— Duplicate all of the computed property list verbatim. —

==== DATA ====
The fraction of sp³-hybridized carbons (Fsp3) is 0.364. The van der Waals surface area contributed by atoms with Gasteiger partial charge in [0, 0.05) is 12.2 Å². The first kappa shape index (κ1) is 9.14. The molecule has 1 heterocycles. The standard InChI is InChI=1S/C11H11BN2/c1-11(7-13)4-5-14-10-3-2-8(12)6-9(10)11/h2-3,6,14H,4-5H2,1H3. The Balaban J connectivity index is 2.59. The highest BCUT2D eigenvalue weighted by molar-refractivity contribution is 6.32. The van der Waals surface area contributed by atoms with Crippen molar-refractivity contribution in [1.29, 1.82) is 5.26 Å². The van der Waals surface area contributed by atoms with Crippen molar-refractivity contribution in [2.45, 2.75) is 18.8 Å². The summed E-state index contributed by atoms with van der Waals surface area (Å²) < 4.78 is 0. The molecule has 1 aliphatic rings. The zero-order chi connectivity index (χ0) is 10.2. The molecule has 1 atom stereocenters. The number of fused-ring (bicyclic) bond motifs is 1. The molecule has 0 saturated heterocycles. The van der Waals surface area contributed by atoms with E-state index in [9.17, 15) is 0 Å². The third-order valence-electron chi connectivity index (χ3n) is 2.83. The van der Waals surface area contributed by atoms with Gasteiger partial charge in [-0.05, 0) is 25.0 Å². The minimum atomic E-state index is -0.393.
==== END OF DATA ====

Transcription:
The fraction of sp³-hybridized carbons (Fsp3) is 0.364. The van der Waals surface area contributed by atoms with Gasteiger partial charge in [0, 0.05) is 12.2 Å². The first kappa shape index (κ1) is 9.14. The molecule has 1 heterocycles. The standard InChI is InChI=1S/C11H11BN2/c1-11(7-13)4-5-14-10-3-2-8(12)6-9(10)11/h2-3,6,14H,4-5H2,1H3. The Balaban J connectivity index is 2.59. The highest BCUT2D eigenvalue weighted by molar-refractivity contribution is 6.32. The van der Waals surface area contributed by atoms with Crippen molar-refractivity contribution in [1.29, 1.82) is 5.26 Å². The van der Waals surface area contributed by atoms with Crippen molar-refractivity contribution in [2.45, 2.75) is 18.8 Å². The summed E-state index contributed by atoms with van der Waals surface area (Å²) < 4.78 is 0. The molecule has 1 aliphatic rings. The zero-order chi connectivity index (χ0) is 10.2. The molecule has 1 atom stereocenters. The number of fused-ring (bicyclic) bond motifs is 1. The molecule has 0 saturated heterocycles. The van der Waals surface area contributed by atoms with E-state index in [9.17, 15) is 0 Å². The third-order valence-electron chi connectivity index (χ3n) is 2.83. The van der Waals surface area contributed by atoms with Gasteiger partial charge in [-0.05, 0) is 25.0 Å². The minimum atomic E-state index is -0.393.